Proactive and Reactive Approaches to Safety Management
In business, two common methodologies for problem solving are often observed. The first is a reactive approach. This is usually triggered once an incident or loss has occurred and often involves evaluating where things went wrong, what cost was incurred and what needs to be corrected or put in place to prevent recurrence. The other is a proactive approach. This is an initial assessment of what could go wrong, potential cost of an event and how to prevent issues before an event resulting in loss happens. As safety is an integral part of a business management system the same two common methodologies can be applied to the safety component of any business.
Why would a company favor a reactive method over a proactive method?
Some of the most common reasons provided for not implementing a proactive safety management system are: Our company is small, the work we do is low risk and the chances of a major incident are too low, the cost to implement and maintain the system are too high, we have never had a major incident before, our workers already know how to do their jobs safely, it’s a formality to bid jobs and doesn’t actually prevent injuries or losses.
Why is a proactive approach a more effective approach to loss prevention?
There are many reasons why a proactive approach is the more efficient and effective method to prevent losses. One of the most basics reasons is that Alberta OHS Legislation requires it.
Alberta OHS Legislation and the WCB Partnerships in Injury Reduction program outline the expectations for and encourages the use of a preventative approach to safety. The legislative requirements in the Act, Regulations and Code set a minimum guideline for what businesses and workers are required to do and held accountable for regarding the safety of themselves and those effected by the work being done.
To understand why the government built the inherent use of preventative measures into legislation we need only look back to the origins of OHS legislation implementation.
The origin of Occupational health and safety standards in Canada can be traced back as early as 1886 when Ontario introduced the Workmen’s Compensation for Injuries Act. Prior to this employer were not held accountable for the care or compensation of workers injured on the job. This act paved the way for future workers’ protection legislation on both the federal and provincial levels and eventually facilitated the creation of the the Association of Workers’ Compensation Boards of Canada.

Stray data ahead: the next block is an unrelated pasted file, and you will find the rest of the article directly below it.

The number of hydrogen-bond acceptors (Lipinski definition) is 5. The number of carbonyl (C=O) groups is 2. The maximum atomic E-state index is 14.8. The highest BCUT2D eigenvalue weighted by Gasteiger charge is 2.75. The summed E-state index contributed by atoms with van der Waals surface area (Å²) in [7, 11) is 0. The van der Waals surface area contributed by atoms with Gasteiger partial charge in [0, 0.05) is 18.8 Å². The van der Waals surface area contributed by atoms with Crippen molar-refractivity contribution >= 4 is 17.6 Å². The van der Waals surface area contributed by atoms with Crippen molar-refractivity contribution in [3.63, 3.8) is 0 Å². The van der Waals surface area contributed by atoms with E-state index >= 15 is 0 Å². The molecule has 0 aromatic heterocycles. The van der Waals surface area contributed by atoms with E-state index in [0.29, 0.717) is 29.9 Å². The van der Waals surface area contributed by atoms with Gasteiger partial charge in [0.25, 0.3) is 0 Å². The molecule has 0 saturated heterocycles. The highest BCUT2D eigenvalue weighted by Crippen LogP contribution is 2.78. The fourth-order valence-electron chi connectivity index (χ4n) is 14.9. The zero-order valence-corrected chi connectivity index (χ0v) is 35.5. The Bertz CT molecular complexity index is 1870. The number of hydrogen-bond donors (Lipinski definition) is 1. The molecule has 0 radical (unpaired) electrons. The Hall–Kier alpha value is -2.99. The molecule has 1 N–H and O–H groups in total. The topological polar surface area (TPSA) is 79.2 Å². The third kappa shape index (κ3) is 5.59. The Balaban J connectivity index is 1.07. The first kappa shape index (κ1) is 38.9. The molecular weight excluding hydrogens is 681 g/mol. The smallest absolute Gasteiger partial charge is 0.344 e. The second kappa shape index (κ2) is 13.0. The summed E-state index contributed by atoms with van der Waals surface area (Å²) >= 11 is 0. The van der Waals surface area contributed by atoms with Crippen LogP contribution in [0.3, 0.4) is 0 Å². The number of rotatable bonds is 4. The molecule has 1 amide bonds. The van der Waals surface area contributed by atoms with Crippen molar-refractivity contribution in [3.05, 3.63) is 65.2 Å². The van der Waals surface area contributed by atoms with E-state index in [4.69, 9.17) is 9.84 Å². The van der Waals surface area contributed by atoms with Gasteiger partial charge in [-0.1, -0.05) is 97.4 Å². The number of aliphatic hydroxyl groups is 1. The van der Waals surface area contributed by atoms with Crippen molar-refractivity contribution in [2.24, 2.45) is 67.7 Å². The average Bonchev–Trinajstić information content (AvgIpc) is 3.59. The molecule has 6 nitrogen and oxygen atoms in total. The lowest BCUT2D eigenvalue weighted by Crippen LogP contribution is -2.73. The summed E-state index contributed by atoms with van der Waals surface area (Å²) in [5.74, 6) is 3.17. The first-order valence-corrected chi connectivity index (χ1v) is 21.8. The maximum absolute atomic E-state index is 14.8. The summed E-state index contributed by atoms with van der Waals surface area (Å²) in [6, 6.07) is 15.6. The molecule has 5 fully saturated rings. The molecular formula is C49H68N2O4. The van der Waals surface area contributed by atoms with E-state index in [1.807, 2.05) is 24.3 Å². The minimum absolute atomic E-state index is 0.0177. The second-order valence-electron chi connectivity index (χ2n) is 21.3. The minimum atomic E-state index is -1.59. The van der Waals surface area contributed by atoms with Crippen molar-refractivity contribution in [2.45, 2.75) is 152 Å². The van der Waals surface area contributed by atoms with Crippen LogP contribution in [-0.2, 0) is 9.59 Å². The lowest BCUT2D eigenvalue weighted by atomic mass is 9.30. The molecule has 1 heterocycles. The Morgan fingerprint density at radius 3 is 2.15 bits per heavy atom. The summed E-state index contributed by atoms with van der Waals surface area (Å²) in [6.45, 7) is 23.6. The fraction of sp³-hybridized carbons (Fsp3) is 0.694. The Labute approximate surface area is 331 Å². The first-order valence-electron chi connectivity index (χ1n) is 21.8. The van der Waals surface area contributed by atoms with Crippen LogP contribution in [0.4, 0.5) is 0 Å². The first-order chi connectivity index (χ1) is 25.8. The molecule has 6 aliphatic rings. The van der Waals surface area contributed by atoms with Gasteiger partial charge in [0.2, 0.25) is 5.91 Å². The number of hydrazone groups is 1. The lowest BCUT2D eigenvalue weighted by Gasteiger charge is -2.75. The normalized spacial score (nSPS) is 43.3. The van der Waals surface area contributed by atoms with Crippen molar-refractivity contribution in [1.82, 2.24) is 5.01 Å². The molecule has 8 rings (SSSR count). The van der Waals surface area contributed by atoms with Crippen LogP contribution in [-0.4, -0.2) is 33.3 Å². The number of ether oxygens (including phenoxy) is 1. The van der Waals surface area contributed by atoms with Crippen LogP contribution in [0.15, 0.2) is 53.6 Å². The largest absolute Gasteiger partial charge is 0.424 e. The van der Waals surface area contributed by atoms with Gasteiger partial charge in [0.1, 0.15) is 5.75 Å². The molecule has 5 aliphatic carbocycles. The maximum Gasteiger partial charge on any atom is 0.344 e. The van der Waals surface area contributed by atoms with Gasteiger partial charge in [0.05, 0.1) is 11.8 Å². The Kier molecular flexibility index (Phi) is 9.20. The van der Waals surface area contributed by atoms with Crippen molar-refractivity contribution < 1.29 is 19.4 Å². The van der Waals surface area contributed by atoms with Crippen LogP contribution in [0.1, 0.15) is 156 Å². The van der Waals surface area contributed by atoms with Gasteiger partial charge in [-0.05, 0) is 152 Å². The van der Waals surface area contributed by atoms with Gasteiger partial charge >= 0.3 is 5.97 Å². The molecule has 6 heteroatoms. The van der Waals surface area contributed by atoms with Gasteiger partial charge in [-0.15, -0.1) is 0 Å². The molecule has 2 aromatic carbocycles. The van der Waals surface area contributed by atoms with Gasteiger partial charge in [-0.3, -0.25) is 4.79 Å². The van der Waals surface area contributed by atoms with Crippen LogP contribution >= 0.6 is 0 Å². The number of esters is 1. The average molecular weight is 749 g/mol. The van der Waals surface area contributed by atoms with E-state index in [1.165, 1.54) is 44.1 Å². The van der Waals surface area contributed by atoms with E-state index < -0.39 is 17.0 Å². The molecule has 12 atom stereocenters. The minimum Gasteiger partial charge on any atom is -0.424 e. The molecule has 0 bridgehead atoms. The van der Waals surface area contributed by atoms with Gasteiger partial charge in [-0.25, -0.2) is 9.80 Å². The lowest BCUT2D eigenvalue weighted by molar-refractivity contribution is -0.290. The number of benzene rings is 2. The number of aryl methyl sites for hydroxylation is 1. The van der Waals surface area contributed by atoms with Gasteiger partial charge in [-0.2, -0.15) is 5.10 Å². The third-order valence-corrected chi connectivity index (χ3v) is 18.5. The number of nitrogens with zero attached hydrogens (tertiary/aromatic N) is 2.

Even with this foundation in place the first comprehensive health and safety act wasn’t introduced until 1976, when Alberta implemented it’s Occupational Health and Safety Act (OHS) after years of union campaigning and lobbying for increased worker rights and protection.
The government saw the need to legislatively require and enforce employers to assess the hazards of their work and implement appropriate preventative measures to protect their workers.
By developing, properly implementing, and maintaining a safety management system with a proactive approach an employer can ensure that they are meeting all their legislative requirements, and that should a major incident arise, they have the documentation required by the investigating party to prove that they did their due diligence as required by OHS legislation.
WCB Partners in Injury Reduction and COR
Another obvious reason for a safety management system is that it can be a source of fiscal savings and gain. The Partners in Injury Reduction program through WCB provides rebates for companies who have a Certificate of Recognition through an approved regulatory association. To achieve and maintain COR and qualify for this rebate employers must have a program that meets criteria set out by the regulatory association, such as the Alberta Construction Safety Association. Their program must also pass an annual audit to verify that they are using and maintaining their program. In addition to the rebate, the WCB uses the annual cost of compensation for reported injuries both by individual companies and industry sectors to set the rate that each company pays into the system. It is beneficial to both companies and the industry to use and encourage others to take a pro-active approach to prevention and implement a Safety Management System. This is one of the many reasons that companies have specific safety requirements for their subcontractors, including but not limited to, a Certificate of Recognition, a set threshold for incidents, lost time and WCB claims, documentation of how they met legislative and industry specific safety requirements.
Last but not least, one of the most overlooked and most valuable reasons to have a proactive approach and a safety management system is that when properly used and implemented it does lower the potential for losses from injury or property damage and can even improve the company’s efficiency and culture if developed and implemented with the intention to do keep everyone effected by the work safe.
While there are many more benefits to taking a proactive approach and building a safety management system, these are a few of the most common reasons. Companies of all sizes and risk levels can benefit from a properly developed, implemented, and maintained Safety Management System. It is common for employers to not be aware of all the hazards associated with the work they do, their legislative responsibilities, the additional benefits to having an effective safety management system and how to develop a system tailored to their specific needs.
For more information on how to maximize the value of your Safety Management System stay tuned for our next article. Follow us on Linkedin for up to date safety related information.